|Dec14-09, 04:21 PM||#1|
Prime number dividing fractions.
Let p be a prime number.
Let A be an integer divisible by p but B be an integer not be divisible by p.
Let A/B be an integer.
How do I prove that A/B is divisible by p?
This sounds like a simple question but I just can't get it. I'm doing it in relation to proving Fermat's little theorem. (a^p = a mod p for all integers a) I'm trying to understand why the binomial coefficients in the binomial expansion of (1+a)^n are all divisible by p (=0 mod p) for all the terms with powers [1, p-1].
|Dec14-09, 04:33 PM||#2|
Decompose A and B into prime factors. Since A/B is an integer all the B factors cancel A factors. However B did not contain p, so p remains a factor in A/B.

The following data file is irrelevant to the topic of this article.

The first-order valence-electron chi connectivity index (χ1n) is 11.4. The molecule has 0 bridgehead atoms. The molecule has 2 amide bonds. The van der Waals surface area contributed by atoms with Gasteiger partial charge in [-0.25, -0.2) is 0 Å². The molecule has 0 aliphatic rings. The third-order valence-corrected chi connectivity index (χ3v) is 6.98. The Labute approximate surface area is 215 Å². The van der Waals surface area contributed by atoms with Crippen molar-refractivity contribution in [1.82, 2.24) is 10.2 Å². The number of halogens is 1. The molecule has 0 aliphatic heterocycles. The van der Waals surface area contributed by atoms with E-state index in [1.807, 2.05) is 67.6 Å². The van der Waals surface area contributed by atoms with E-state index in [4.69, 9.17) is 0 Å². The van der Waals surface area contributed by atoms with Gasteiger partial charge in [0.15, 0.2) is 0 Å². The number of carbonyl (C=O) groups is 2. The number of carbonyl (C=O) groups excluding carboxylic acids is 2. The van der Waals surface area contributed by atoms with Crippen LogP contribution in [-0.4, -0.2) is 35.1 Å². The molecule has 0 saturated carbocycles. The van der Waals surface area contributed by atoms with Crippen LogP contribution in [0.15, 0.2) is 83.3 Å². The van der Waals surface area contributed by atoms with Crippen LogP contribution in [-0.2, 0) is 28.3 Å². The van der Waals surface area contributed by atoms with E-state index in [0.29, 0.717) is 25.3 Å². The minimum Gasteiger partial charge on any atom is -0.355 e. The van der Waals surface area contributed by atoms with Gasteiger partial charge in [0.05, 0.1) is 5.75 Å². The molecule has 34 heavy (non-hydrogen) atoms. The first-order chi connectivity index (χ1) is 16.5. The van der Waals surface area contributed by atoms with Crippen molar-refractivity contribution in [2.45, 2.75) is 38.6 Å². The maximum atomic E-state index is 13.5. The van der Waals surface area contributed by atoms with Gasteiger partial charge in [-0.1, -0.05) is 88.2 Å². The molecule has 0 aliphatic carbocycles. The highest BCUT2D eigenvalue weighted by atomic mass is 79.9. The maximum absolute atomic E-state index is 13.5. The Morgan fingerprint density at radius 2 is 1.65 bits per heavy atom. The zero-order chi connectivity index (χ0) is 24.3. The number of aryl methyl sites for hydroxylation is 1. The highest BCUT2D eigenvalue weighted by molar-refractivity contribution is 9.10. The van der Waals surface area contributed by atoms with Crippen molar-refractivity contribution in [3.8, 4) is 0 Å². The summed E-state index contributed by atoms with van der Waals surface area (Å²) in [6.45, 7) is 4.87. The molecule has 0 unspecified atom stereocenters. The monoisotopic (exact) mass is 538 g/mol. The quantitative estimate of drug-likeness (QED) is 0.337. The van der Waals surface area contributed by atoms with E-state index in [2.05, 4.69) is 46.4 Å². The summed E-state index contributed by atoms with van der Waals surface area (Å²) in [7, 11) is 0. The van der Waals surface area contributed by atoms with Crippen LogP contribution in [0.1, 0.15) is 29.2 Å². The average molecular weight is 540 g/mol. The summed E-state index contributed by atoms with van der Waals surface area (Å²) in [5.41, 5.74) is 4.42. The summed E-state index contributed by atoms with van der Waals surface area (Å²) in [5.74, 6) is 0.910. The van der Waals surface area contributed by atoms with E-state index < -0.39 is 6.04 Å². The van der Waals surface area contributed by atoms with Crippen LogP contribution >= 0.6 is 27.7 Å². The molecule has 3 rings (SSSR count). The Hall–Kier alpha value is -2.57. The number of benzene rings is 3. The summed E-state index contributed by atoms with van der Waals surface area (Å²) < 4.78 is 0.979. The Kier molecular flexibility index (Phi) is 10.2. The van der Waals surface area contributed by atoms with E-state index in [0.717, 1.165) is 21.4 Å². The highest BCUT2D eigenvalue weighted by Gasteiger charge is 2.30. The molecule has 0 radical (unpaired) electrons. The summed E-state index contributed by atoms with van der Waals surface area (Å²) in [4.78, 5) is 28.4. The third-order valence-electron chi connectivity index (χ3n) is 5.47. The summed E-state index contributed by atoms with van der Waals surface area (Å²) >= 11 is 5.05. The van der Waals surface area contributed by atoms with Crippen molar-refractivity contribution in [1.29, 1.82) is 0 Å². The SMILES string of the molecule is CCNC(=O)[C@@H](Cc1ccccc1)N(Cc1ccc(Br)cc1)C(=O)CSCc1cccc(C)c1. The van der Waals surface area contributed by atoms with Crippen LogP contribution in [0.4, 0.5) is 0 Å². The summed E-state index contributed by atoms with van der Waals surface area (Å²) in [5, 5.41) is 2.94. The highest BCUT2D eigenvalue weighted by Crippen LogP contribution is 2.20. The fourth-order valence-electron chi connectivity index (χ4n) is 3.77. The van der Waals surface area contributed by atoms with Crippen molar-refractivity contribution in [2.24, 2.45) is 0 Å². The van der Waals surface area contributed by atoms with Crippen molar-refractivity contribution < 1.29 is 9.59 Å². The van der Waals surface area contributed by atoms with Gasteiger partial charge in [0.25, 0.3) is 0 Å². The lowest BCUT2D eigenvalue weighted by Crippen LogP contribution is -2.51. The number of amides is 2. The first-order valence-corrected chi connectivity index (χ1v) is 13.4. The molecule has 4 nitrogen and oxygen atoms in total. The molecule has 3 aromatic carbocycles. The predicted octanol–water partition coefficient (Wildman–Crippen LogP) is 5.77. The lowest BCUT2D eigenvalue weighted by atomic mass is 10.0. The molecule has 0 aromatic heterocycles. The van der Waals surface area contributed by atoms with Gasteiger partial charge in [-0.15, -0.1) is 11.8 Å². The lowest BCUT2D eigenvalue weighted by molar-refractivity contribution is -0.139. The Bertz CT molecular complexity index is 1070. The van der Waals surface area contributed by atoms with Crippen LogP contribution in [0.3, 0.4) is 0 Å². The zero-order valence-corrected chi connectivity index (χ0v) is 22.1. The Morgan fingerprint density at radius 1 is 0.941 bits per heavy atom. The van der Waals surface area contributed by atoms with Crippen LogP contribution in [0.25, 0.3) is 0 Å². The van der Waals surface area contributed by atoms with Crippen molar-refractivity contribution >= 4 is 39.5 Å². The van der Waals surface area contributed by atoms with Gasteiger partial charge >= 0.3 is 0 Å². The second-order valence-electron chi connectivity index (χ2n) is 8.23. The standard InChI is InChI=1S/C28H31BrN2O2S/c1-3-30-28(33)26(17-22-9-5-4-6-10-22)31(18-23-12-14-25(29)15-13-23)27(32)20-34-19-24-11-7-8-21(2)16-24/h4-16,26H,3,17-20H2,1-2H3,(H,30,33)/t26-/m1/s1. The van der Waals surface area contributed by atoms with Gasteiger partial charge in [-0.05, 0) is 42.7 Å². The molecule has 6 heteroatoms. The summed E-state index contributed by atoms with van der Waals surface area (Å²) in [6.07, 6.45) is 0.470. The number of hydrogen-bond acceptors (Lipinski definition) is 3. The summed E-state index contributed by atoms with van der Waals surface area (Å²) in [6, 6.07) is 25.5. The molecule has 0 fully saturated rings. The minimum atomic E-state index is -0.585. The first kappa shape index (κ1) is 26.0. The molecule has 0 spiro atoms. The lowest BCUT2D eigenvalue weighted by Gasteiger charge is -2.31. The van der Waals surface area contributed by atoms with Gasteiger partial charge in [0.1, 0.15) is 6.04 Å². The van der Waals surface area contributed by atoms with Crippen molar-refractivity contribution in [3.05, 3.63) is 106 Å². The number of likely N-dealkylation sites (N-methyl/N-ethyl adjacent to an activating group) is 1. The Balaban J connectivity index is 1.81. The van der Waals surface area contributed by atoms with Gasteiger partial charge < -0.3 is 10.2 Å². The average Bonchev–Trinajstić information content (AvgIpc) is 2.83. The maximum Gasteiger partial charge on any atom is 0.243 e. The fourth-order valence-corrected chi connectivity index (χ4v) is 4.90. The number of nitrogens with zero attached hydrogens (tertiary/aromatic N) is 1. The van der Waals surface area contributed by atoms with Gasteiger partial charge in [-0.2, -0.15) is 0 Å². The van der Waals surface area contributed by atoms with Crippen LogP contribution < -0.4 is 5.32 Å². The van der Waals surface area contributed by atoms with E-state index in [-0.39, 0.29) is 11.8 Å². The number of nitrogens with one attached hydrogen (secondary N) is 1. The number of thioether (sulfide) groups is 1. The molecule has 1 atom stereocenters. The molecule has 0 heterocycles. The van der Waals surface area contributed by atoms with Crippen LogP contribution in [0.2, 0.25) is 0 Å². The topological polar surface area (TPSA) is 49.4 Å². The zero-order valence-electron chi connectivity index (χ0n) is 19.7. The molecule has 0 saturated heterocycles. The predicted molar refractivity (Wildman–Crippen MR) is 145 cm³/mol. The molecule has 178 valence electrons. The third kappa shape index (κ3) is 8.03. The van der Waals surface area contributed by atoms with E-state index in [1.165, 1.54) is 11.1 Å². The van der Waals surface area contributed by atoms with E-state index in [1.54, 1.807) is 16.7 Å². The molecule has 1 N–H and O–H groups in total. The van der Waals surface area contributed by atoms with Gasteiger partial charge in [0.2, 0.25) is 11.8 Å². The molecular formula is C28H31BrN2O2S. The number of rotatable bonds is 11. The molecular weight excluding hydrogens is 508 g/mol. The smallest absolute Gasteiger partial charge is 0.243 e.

|Dec14-09, 04:54 PM||#3|
Thank you, mathman! That instantly resolved my question (and I was banging my head against it for like an hour)!
Damn that fundamental theorem of arithmetic!
|binomial, number theory|
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